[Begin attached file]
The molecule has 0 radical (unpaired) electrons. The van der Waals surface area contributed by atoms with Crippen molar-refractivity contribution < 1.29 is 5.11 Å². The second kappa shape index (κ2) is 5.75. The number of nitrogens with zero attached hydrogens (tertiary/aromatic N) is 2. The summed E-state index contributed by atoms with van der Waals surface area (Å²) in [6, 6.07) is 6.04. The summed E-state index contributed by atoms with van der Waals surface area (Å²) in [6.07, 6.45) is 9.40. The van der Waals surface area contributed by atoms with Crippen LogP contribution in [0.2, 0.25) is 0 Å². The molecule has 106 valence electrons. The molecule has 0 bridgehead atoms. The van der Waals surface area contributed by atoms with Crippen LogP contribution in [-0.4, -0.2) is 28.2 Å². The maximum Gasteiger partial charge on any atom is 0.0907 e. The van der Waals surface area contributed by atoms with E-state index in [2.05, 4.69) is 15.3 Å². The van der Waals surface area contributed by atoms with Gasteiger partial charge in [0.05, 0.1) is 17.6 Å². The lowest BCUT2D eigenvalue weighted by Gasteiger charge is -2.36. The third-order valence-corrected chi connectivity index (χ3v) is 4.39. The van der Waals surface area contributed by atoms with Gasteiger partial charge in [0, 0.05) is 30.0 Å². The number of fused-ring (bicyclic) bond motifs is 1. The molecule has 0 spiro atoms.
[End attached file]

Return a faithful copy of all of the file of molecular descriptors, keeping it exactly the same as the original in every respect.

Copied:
The molecule has 0 radical (unpaired) electrons. The van der Waals surface area contributed by atoms with Crippen molar-refractivity contribution < 1.29 is 5.11 Å². The second kappa shape index (κ2) is 5.75. The number of nitrogens with zero attached hydrogens (tertiary/aromatic N) is 2. The summed E-state index contributed by atoms with van der Waals surface area (Å²) in [6, 6.07) is 6.04. The summed E-state index contributed by atoms with van der Waals surface area (Å²) in [6.07, 6.45) is 9.40. The van der Waals surface area contributed by atoms with Crippen LogP contribution in [0.2, 0.25) is 0 Å². The molecule has 106 valence electrons. The molecule has 0 bridgehead atoms. The van der Waals surface area contributed by atoms with Crippen LogP contribution in [-0.4, -0.2) is 28.2 Å². The maximum Gasteiger partial charge on any atom is 0.0907 e. The van der Waals surface area contributed by atoms with E-state index in [2.05, 4.69) is 15.3 Å². The van der Waals surface area contributed by atoms with Gasteiger partial charge in [0.05, 0.1) is 17.6 Å². The lowest BCUT2D eigenvalue weighted by Gasteiger charge is -2.36. The third-order valence-corrected chi connectivity index (χ3v) is 4.39. The van der Waals surface area contributed by atoms with Gasteiger partial charge in [0, 0.05) is 30.0 Å². The number of fused-ring (bicyclic) bond motifs is 1. The molecule has 0 spiro atoms.